Be where you are right now
Fostering sustained focus may be the key to productivity and happiness
I often find myself in one place when i would rather be in another. In this situations my instinct is to ‘escape’ psychologically — this may be through daydreaming, trying to think about other things or through connecting to my phone and browsing the internet.
However, after reading Cal Newport’s “Deep Work”, in which he makes the case for fostering the ability to sustain focus, I have made a conscious effort to change this and found great benefits.
Now, when I am in one of these situations (a boring lecture or meeting, eating dinner by myself, etc), I ask myself the following question:
Is it possible, and beneficial, to leave now and do something else?
If the answer is no, I will commit to making the most of the current situation.
To do this, I will force myself to take a step back and objectively consider the situation from another angle. For example, in a boring lecture I may ask myself “what about this lecture is boring? what could be changed? If I had the opporunity to give feedback to the lecturer what would I say? How would I phrase it?”, etc.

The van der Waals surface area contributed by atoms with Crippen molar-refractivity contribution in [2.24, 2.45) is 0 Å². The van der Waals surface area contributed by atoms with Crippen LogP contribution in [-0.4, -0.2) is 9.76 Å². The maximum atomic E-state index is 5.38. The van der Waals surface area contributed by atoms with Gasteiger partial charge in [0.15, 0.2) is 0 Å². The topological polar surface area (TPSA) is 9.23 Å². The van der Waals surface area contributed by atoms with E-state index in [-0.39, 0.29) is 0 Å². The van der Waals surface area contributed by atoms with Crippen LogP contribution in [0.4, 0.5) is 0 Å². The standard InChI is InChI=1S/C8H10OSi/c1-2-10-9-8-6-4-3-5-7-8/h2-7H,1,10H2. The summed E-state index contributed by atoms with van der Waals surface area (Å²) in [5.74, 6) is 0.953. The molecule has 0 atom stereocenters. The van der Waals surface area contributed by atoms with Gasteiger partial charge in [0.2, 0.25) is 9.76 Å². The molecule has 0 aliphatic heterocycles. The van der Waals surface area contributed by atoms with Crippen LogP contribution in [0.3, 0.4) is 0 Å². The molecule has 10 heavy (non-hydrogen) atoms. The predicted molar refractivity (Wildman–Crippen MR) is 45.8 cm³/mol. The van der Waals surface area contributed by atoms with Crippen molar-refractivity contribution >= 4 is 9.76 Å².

In doing so, I ensure that I am still engaged in my current activity, but make it more interesting by engaging at a higher level.
Everything that you experience, no matter how boring it may feel, is a learning opportunity.
There is also an immense benefit from developing the ability to sustain focus, which translates to all areas of your life.
‘Deep’ happiness has often been considered as a sustained focus directed towards achieving your goals (Aristotle talks about ‘Eudaimonia’) and it may be that developing the ability for sustained focus is one of the keys to finding both success and fulfillment.